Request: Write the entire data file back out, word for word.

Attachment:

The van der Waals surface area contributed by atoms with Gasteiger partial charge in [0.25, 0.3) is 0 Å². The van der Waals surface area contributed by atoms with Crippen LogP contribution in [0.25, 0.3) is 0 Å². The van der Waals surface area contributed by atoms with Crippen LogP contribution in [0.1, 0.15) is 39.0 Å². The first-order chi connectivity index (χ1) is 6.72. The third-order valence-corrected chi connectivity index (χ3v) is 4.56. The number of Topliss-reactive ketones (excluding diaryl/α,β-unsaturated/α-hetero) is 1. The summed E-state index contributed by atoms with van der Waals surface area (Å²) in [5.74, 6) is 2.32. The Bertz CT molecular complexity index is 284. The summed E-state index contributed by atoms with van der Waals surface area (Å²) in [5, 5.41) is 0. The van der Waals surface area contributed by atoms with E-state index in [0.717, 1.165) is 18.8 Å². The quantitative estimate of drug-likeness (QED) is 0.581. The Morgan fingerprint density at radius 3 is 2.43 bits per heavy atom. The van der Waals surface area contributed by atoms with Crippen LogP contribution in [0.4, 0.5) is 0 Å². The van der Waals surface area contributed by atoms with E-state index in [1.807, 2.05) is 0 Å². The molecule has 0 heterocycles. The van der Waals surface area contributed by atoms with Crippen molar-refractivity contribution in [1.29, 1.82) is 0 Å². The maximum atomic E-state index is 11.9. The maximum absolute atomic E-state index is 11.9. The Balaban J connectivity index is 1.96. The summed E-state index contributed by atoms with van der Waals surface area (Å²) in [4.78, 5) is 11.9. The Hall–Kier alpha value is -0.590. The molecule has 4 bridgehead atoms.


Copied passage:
The van der Waals surface area contributed by atoms with Gasteiger partial charge in [0.25, 0.3) is 0 Å². The van der Waals surface area contributed by atoms with Crippen LogP contribution in [0.25, 0.3) is 0 Å². The van der Waals surface area contributed by atoms with Crippen LogP contribution in [0.1, 0.15) is 39.0 Å². The first-order chi connectivity index (χ1) is 6.72. The third-order valence-corrected chi connectivity index (χ3v) is 4.56. The number of Topliss-reactive ketones (excluding diaryl/α,β-unsaturated/α-hetero) is 1. The summed E-state index contributed by atoms with van der Waals surface area (Å²) in [5.74, 6) is 2.32. The Bertz CT molecular complexity index is 284. The summed E-state index contributed by atoms with van der Waals surface area (Å²) in [5, 5.41) is 0. The van der Waals surface area contributed by atoms with E-state index in [0.717, 1.165) is 18.8 Å². The quantitative estimate of drug-likeness (QED) is 0.581. The Morgan fingerprint density at radius 3 is 2.43 bits per heavy atom. The van der Waals surface area contributed by atoms with Crippen LogP contribution in [0.4, 0.5) is 0 Å². The van der Waals surface area contributed by atoms with E-state index in [1.807, 2.05) is 0 Å². The molecule has 0 heterocycles. The van der Waals surface area contributed by atoms with Crippen molar-refractivity contribution in [1.29, 1.82) is 0 Å². The maximum atomic E-state index is 11.9. The maximum absolute atomic E-state index is 11.9. The Balaban J connectivity index is 1.96. The summed E-state index contributed by atoms with van der Waals surface area (Å²) in [4.78, 5) is 11.9. The Hall–Kier alpha value is -0.590. The molecule has 4 bridgehead atoms.